Row Over MPs Investing in 'Unethical' Firms
[WTN-L World Tibet Network News. Published by The Canada Tibet Committee. Issue ID: 01/06/26; June 26, 2001.]
By DAVID LITTERICK
Politicians and ethical campaigners have called for an investigation after it was revealed that the Parliamentary Pension Fund had been investing millions of pounds in "unethical" companies.
Despite the fund's trustees last year calling on fund managers Cazenove and Barings to switch to a "socially responsible" investment policy, the fund has retained shareholdings in several tobacco, oil and defence companies.
In the week that the London Stock Exchange announced it was to launch a new index, FTSE4Good, listing only supposedly "socially responsible" stocks, the row threatens to embarrass some politicians who have been open critics of companies such as cigarette maker Gallaher and defence giant BAE Systems.
The government also recently introduced regulations requiring pension funds to declare how much social, ethical or environmental considerations govern their investment decisions.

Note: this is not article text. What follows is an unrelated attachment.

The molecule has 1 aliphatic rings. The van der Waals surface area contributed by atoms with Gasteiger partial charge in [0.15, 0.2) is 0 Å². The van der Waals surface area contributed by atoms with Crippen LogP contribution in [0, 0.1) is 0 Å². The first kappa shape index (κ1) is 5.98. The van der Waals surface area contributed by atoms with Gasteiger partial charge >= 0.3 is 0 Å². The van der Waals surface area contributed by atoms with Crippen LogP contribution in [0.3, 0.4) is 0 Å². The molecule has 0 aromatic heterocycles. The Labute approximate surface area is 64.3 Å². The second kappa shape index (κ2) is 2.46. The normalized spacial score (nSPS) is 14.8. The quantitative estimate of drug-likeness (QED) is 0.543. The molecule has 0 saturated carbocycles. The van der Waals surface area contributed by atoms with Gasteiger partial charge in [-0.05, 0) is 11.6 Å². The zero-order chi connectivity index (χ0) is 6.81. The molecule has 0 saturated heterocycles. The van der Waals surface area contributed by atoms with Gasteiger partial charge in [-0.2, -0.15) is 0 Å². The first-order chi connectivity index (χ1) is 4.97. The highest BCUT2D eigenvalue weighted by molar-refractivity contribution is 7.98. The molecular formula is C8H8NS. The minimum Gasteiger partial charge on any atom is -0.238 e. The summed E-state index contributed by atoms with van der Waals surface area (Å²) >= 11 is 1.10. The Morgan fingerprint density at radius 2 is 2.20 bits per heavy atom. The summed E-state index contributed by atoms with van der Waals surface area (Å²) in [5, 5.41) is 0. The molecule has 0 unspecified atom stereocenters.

BAE has been condemned for exporting arms to Indonesia and other repressive regimes, while BP and Shell have been criticised by campaigners protesting at their involvement in occupied Tibet and in Nigeria.
A spokesman for the Campaign Against the Arms Trade, which forced the Church of England to divest its shareholdings in arms manufacturers, called the situation "deplorable".
David Hinchliffe, chairman of the House of Commons health select committee, described the revelations as "very, very disturbing", and said he would be asking questions about the investments.
There is no suggestion that the fund managers have done anything wrong, as they are legally obliged to get the best return possible on their investments. Nor did the guidelines given to Barings and Cazenove specify any particular stocks regarded by the eight MPs on the board of trustees as unethical.
Members of occupational pensions schemes are able to find out how their contributions are being invested. The fund, into which MPs contribute 6 per cent of their parliamentary salaries, is thought to be worth about 300 million ($A822 million).
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